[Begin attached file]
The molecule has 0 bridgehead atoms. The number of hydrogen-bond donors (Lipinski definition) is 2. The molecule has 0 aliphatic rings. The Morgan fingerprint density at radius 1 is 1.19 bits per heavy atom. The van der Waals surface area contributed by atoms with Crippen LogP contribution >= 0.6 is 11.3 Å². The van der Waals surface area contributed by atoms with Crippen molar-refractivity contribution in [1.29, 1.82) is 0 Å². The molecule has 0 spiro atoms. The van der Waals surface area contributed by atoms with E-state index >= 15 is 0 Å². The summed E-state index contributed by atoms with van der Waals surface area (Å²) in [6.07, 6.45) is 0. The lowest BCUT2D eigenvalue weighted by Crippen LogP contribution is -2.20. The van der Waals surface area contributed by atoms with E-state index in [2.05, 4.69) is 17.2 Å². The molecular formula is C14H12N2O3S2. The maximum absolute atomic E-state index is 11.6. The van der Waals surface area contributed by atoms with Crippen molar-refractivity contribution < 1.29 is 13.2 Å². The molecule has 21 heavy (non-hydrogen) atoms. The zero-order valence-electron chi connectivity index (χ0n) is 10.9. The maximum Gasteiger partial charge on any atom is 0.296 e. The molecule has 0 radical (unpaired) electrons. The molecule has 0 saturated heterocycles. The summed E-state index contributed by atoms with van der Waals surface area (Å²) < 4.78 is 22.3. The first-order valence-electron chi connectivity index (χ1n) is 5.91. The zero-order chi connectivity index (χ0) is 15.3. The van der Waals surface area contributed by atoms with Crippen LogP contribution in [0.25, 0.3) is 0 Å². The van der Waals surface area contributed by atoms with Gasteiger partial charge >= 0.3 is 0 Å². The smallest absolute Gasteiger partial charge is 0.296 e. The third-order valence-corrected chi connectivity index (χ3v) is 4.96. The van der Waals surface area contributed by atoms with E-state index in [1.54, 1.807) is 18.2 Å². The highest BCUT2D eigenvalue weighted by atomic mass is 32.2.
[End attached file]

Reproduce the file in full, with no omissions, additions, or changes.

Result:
The molecule has 0 bridgehead atoms. The number of hydrogen-bond donors (Lipinski definition) is 2. The molecule has 0 aliphatic rings. The Morgan fingerprint density at radius 1 is 1.19 bits per heavy atom. The van der Waals surface area contributed by atoms with Crippen LogP contribution >= 0.6 is 11.3 Å². The van der Waals surface area contributed by atoms with Crippen molar-refractivity contribution in [1.29, 1.82) is 0 Å². The molecule has 0 spiro atoms. The van der Waals surface area contributed by atoms with E-state index >= 15 is 0 Å². The summed E-state index contributed by atoms with van der Waals surface area (Å²) in [6.07, 6.45) is 0. The lowest BCUT2D eigenvalue weighted by Crippen LogP contribution is -2.20. The van der Waals surface area contributed by atoms with E-state index in [2.05, 4.69) is 17.2 Å². The molecular formula is C14H12N2O3S2. The maximum absolute atomic E-state index is 11.6. The van der Waals surface area contributed by atoms with Crippen molar-refractivity contribution < 1.29 is 13.2 Å². The molecule has 21 heavy (non-hydrogen) atoms. The zero-order valence-electron chi connectivity index (χ0n) is 10.9. The maximum Gasteiger partial charge on any atom is 0.296 e. The molecule has 0 radical (unpaired) electrons. The molecule has 0 saturated heterocycles. The summed E-state index contributed by atoms with van der Waals surface area (Å²) < 4.78 is 22.3. The first-order valence-electron chi connectivity index (χ1n) is 5.91. The zero-order chi connectivity index (χ0) is 15.3. The van der Waals surface area contributed by atoms with Crippen LogP contribution in [0.25, 0.3) is 0 Å². The van der Waals surface area contributed by atoms with Gasteiger partial charge >= 0.3 is 0 Å². The smallest absolute Gasteiger partial charge is 0.296 e. The third-order valence-corrected chi connectivity index (χ3v) is 4.96. The van der Waals surface area contributed by atoms with E-state index in [1.54, 1.807) is 18.2 Å². The highest BCUT2D eigenvalue weighted by atomic mass is 32.2.